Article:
Download Norwich history to your mobile
The latest technology and Norwich's rich past are being combined in special interactive signs which will bring the city's history vividly to life.
Heritage chiefs have installed 12 interactive 'totems', which have been kitted out with Bluetooth technology near some of the most historic buildings in Norwich.
Gems such as Norwich Castle, Norwich Cathedral, Dragon Hall, the Guildhall, St Andrew's Hall and St James Mill have had the signs installed nearby.
The totems show information and pictures, but the Bluetooth technology means passers-by can download more detailed information and images onto their mobile phones free of charge.
By early next year all 12 will offer people the chance to download even more content – even virtual reality animations so you can 'see' around the whole building.
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Norwich Heritage Economic and Regeneration Trust (HEART) has installed the interactive totems as part of SHAPING 24 – a cultural tourism project raising the profile of heritage in Norwich and the Belgian city of Ghent with some of the money coming from the European Regional Development Fund.
Michael Loveday, chief executive of HEART, said: 'The totems are an innovative way of increasing access to some of the city's amazing buildings. For instance, due to the Guildhall's medieval layout, wheelchair access to the upper floors isn't possible but by downloading the information from the totem outside, people will be able to see what's inside the first floor council chamber and sword room without even having to enter the building.'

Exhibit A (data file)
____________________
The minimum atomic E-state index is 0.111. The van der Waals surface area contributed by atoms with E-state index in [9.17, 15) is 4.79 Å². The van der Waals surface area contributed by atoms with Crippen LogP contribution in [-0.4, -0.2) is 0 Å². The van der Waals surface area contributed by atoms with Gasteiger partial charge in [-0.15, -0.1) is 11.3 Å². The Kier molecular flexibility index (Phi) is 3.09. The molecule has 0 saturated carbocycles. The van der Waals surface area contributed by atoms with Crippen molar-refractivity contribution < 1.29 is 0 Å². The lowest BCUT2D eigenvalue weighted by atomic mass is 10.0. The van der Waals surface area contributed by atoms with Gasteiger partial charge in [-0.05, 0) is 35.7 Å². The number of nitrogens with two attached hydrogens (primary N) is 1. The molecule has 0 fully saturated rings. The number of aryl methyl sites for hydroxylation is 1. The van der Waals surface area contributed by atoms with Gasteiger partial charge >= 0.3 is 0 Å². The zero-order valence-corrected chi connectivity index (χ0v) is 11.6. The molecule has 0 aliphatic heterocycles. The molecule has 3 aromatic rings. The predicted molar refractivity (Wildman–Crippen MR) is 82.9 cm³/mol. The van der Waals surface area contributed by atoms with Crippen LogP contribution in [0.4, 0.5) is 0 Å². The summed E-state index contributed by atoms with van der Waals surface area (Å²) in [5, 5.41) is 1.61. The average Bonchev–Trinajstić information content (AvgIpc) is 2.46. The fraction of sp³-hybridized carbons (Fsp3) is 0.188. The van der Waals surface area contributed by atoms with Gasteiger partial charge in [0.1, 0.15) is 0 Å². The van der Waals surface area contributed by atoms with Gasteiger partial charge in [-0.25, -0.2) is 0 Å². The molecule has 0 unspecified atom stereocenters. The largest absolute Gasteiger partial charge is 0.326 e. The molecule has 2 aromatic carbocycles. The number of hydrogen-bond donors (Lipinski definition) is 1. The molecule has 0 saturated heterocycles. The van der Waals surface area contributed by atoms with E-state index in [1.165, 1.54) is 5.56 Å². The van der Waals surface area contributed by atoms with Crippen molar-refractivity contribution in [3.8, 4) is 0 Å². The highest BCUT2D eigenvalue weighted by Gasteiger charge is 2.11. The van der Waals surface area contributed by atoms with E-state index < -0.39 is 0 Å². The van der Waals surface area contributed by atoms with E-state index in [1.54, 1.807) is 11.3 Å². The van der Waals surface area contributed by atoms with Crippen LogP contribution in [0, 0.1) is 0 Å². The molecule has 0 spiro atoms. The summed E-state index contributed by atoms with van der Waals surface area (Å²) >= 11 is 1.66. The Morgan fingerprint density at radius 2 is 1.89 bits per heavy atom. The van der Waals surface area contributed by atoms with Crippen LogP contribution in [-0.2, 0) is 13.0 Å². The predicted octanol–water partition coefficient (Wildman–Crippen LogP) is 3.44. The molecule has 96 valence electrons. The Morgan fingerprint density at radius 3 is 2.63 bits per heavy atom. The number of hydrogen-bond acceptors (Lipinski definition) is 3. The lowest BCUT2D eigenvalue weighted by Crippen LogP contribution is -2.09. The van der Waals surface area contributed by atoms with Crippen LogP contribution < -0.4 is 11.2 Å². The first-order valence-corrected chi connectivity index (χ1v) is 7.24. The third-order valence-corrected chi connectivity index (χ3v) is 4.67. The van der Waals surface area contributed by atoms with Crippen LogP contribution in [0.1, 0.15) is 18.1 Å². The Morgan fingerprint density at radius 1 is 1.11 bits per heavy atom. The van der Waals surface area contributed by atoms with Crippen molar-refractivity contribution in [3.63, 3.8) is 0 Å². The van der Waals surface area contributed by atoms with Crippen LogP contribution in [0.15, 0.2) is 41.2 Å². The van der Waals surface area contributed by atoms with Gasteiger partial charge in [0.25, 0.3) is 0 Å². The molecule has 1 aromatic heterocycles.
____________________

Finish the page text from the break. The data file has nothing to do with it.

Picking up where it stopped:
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Apart from the totem in Timberhill, the others have been placed at 11 of the Norwich 12 buildings – a group of Norwich's most iconic buildings.
A wall sign containing information about the 12th building – the Great Hospital – has been installed and it is hoped Bluetooth technology will be installed in 2011 as part of a project to develop the lodge there into a place interpreting the building's history.
Caroline Jarrold, community affairs adviser at Jarrold's, said: 'Norwich 12 buildings such as St James Mill, the headquarters of Jarrold's, are working buildings and therefore only open to the public at certain times.
'St James Mill's interactive totem will mean that people can access images of the interior, as well as historical information about the building, at any time.'
Jane Ward, information manager at Norwich Tourist Information Centre, said: 'Installing the totems is a boost for the tourism industry in Norwich as they raise its profile as a forward-thinking city and give another dimension to the many attractions already offered here.'
The totems are at Norwich Castle, Norwich Cathedral, The Halls – St Andrew's and Blackfriars', The Guildhall, Dragon Hall, the Assembly House, St James Mill, the Cathedral of St John the Baptist, Surrey House, City Hall and The Forum – with a twelfth totem installed towards the bottom of Timberhill.
HEART is interested to know what people think about the new totems – email firstname.lastname@example.org